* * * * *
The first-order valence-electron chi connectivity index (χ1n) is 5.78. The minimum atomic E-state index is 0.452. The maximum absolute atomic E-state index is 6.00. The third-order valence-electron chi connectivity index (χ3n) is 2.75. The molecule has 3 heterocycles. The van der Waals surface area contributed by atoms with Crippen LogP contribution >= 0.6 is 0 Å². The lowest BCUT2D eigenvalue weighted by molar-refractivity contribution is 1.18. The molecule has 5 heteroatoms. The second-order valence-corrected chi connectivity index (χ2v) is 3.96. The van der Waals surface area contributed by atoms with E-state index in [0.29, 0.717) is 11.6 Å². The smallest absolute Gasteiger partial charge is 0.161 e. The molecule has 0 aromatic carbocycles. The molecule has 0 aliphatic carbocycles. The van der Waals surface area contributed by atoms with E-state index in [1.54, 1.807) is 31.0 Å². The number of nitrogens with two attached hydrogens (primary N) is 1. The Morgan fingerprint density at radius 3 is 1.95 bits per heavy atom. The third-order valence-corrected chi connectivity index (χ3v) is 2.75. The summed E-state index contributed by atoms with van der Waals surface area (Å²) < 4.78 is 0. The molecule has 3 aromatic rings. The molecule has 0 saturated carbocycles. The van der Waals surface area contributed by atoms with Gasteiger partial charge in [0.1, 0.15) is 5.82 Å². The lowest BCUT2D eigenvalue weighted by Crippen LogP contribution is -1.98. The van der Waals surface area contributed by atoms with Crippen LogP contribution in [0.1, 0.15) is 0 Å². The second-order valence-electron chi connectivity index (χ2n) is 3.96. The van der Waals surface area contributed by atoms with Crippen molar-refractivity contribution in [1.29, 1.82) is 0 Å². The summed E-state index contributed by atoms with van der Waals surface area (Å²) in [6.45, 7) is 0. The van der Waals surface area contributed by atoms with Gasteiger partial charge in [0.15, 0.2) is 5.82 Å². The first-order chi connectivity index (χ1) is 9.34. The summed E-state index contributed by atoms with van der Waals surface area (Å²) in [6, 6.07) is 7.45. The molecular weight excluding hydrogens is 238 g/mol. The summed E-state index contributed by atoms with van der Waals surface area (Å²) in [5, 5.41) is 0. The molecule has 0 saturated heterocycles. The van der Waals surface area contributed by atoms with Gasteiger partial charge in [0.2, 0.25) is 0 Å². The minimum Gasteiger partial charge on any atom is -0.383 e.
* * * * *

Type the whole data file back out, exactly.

The first-order valence-electron chi connectivity index (χ1n) is 5.78. The minimum atomic E-state index is 0.452. The maximum absolute atomic E-state index is 6.00. The third-order valence-electron chi connectivity index (χ3n) is 2.75. The molecule has 3 heterocycles. The van der Waals surface area contributed by atoms with Crippen LogP contribution >= 0.6 is 0 Å². The lowest BCUT2D eigenvalue weighted by molar-refractivity contribution is 1.18. The molecule has 5 heteroatoms. The second-order valence-corrected chi connectivity index (χ2v) is 3.96. The van der Waals surface area contributed by atoms with E-state index in [0.29, 0.717) is 11.6 Å². The smallest absolute Gasteiger partial charge is 0.161 e. The molecule has 0 aromatic carbocycles. The molecule has 0 aliphatic carbocycles. The van der Waals surface area contributed by atoms with E-state index in [1.54, 1.807) is 31.0 Å². The number of nitrogens with two attached hydrogens (primary N) is 1. The Morgan fingerprint density at radius 3 is 1.95 bits per heavy atom. The third-order valence-corrected chi connectivity index (χ3v) is 2.75. The summed E-state index contributed by atoms with van der Waals surface area (Å²) < 4.78 is 0. The molecule has 3 aromatic rings. The molecule has 0 saturated carbocycles. The van der Waals surface area contributed by atoms with Gasteiger partial charge in [0.1, 0.15) is 5.82 Å². The lowest BCUT2D eigenvalue weighted by Crippen LogP contribution is -1.98. The van der Waals surface area contributed by atoms with Crippen LogP contribution in [0.1, 0.15) is 0 Å². The second-order valence-electron chi connectivity index (χ2n) is 3.96. The van der Waals surface area contributed by atoms with Crippen molar-refractivity contribution in [1.29, 1.82) is 0 Å². The summed E-state index contributed by atoms with van der Waals surface area (Å²) in [6.45, 7) is 0. The van der Waals surface area contributed by atoms with Gasteiger partial charge in [0.15, 0.2) is 5.82 Å². The first-order chi connectivity index (χ1) is 9.34. The summed E-state index contributed by atoms with van der Waals surface area (Å²) in [6, 6.07) is 7.45. The molecular weight excluding hydrogens is 238 g/mol. The summed E-state index contributed by atoms with van der Waals surface area (Å²) in [5, 5.41) is 0. The molecule has 0 saturated heterocycles. The van der Waals surface area contributed by atoms with Gasteiger partial charge in [0.2, 0.25) is 0 Å². The minimum Gasteiger partial charge on any atom is -0.383 e.